Data collection & analysis

For each of the five infants, 3D surfaces of the cranium were reconstructed from the CT images using Amira 5.2© software. Bony tissue was selected within each slice (using Amira's “Magic Wand” tool), from which a 3D surface image of the bony cranium was created (SurfaceGen).

Using the conventional method, AFSA is estimated via 2D measures of maximum AP length and ML width (Fig. 2A), where area = (AP*ML)/2 (Dubowitz et al., 1970; Popich and Smith, 1972; Davies et al., 1975; Malas and Sulak, 2000). Maximum AP and ML dimensions of the AF were measured (“3D Length” tool) on the 3D image of each skull (Fig. 2A). Linear measurements were collected three times on each skull to calculate three AFSA values.

In the proposed 3D method, the membranous layer of the AF is defined in the CT images separate from bone (Fig. 2B). Voxels along the membranous AF were manually selected in each CT slice (“Brush” tool); this was used so that only the voxels along the top of the membranous AF were selected, thus minimizing overestimation of AFSA. Voxel selection was performed in both coronal and sagittal planes in order to ensure a continuous layer along the AF surface. A 3D image was again created for each cranium, and a smoothing function was employed (i.e. “Constrained Smoothing”), such that the AF surface was smoothed without changing designated voxel labels. Finally, the voxels selected on the external surface of the AF were used to calculate AFSA (“Calculate Surface Area” tool). These values were then divided by two, as the surface area calculated with this algorithm includes both the superior and inferior surfaces of the AF. This process was repeated three times for each skull to calculate three AFSA values as with the conventional method. Mean AFSA values were calculated for each individual using each method (Table 1).

Table 1. Estimated anterior fontanelle surface areas using both the conventional and 3D methods
SpecimenTrial 1 AFSATrial 2 AFSATrial 3 AFSAMeanMean deviation (%)
Conventional method
Cranium 1307.0310.7310.4309.40.5
Cranium 2439.0424.6437.6433.71.4
Cranium 31,118.01,148.71,109.01,125.21.4
Cranium 41,124.41,136.21,126.21,128.90.4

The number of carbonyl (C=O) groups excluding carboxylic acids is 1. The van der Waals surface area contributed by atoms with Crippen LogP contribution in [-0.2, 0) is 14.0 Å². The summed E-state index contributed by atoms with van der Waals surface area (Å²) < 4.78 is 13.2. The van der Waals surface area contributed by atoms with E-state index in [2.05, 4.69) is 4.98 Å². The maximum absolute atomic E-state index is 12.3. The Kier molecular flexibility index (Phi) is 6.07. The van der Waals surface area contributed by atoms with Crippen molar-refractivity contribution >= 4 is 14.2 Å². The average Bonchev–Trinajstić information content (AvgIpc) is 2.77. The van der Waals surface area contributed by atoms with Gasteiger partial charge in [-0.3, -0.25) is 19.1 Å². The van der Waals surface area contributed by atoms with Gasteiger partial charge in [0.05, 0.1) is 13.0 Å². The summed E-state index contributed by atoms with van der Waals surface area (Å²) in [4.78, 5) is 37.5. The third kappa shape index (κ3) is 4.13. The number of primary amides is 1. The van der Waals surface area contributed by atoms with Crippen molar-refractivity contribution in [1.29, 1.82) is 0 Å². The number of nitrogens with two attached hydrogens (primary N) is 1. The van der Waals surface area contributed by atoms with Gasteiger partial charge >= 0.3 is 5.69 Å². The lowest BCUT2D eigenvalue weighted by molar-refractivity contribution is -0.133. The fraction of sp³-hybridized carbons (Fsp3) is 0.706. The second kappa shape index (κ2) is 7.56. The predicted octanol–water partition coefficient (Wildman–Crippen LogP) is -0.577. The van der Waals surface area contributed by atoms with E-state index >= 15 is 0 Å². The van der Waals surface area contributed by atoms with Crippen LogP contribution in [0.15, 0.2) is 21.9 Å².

Cranium 52,227.82,175.82,115.62,173.01.8
Three-dimensional method
Cranium 1397.5381.5375.0384. 72.2
Cranium 2334.0371.0375.5360.24.8
Cranium 3873.5884.0871.5876.30.6
Cranium 4613.9595.5594.5601.31.4
Cranium 51,318.51,269.01,278.01,288.51.5

Multiple random and confounding factors may introduce variation into the AFSA estimation, including individual variation, differences between the methods of estimation, and observer error. Therefore, a nested ANOVA procedure was used to determine the proportion of variance due to each of these confounding variables following Kohn and Cheverud (1992) and Aldridge et al. (2005). Using a general linear model (SYSAT 11©), mean squared error values were used to determine the proportion of variance in AFSA due to (1) differences between individual skulls, (2) differences between the 3D and conventional methods, and (3) intrarater error. The proportion of total variance due to differences between individual skulls represents between-subject difference. The proportion of total variance due to differences between AFSA values for the same individual (within-subject variance) represents error due to measurement technique. Finally, the proportion of total variance due to the residual represents the error due to observer, or intrarater error.

Repeatability is a measure of precision relative to the magnitude of difference between individuals (Kohn and Cheverud, 1992). Statistical significance of the ratio of between-subject variance to within-subject variance was evaluated as the intraclass correlation following Aldridge et al. (2005). Intrarater error within each method was also assessed as percent difference between repeated trials for each skull following Collins et al. (1995). The percent difference between AFSA calculated for each trial and the mean AFSA estimated by each method was calculated as:

  • display math

where δ is the percent difference in AF surface area, AFSAMx is the mean AFSA value for a given individual estimated for each method (x), and AFSAI is the AFSA value calculated in a single trial. Average deviation for each method is the calculated as the sum of all δ values for each method divided by the total number of trials (i.e. 15, or three trials per method for each of the five crania).